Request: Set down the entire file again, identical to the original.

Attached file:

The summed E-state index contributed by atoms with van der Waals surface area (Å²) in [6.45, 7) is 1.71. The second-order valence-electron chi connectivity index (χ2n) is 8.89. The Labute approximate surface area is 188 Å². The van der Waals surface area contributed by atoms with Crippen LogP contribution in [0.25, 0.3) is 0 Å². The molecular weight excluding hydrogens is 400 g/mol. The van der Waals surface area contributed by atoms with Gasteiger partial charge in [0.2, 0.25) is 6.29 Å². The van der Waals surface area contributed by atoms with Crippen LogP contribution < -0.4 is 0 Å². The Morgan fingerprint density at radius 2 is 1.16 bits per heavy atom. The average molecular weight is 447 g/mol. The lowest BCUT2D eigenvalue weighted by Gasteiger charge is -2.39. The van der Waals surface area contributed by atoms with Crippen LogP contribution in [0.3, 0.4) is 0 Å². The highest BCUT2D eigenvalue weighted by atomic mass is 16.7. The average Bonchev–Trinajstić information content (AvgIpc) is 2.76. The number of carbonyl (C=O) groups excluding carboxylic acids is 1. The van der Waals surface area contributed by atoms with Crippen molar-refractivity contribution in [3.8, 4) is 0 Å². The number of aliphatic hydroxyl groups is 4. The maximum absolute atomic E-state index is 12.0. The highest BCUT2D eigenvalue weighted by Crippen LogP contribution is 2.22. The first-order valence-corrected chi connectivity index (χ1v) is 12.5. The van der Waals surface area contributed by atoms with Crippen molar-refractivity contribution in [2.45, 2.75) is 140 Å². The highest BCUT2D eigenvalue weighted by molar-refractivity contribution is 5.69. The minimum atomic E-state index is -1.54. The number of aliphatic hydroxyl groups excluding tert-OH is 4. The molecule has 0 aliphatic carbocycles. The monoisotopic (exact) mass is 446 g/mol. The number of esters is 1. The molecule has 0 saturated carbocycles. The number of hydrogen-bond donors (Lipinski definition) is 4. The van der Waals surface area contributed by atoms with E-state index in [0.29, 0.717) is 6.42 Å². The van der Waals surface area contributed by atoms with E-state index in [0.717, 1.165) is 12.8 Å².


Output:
The summed E-state index contributed by atoms with van der Waals surface area (Å²) in [6.45, 7) is 1.71. The second-order valence-electron chi connectivity index (χ2n) is 8.89. The Labute approximate surface area is 188 Å². The van der Waals surface area contributed by atoms with Crippen LogP contribution in [0.25, 0.3) is 0 Å². The molecular weight excluding hydrogens is 400 g/mol. The van der Waals surface area contributed by atoms with Gasteiger partial charge in [0.2, 0.25) is 6.29 Å². The van der Waals surface area contributed by atoms with Crippen LogP contribution < -0.4 is 0 Å². The Morgan fingerprint density at radius 2 is 1.16 bits per heavy atom. The average molecular weight is 447 g/mol. The lowest BCUT2D eigenvalue weighted by Gasteiger charge is -2.39. The van der Waals surface area contributed by atoms with Crippen LogP contribution in [0.3, 0.4) is 0 Å². The highest BCUT2D eigenvalue weighted by atomic mass is 16.7. The average Bonchev–Trinajstić information content (AvgIpc) is 2.76. The number of carbonyl (C=O) groups excluding carboxylic acids is 1. The van der Waals surface area contributed by atoms with Crippen molar-refractivity contribution in [3.8, 4) is 0 Å². The number of aliphatic hydroxyl groups is 4. The maximum absolute atomic E-state index is 12.0. The highest BCUT2D eigenvalue weighted by Crippen LogP contribution is 2.22. The first-order valence-corrected chi connectivity index (χ1v) is 12.5. The van der Waals surface area contributed by atoms with Crippen molar-refractivity contribution in [2.45, 2.75) is 140 Å². The highest BCUT2D eigenvalue weighted by molar-refractivity contribution is 5.69. The minimum atomic E-state index is -1.54. The number of aliphatic hydroxyl groups excluding tert-OH is 4. The molecule has 0 aliphatic carbocycles. The monoisotopic (exact) mass is 446 g/mol. The number of esters is 1. The molecule has 0 saturated carbocycles. The number of hydrogen-bond donors (Lipinski definition) is 4. The van der Waals surface area contributed by atoms with E-state index in [0.29, 0.717) is 6.42 Å². The van der Waals surface area contributed by atoms with E-state index in [0.717, 1.165) is 12.8 Å².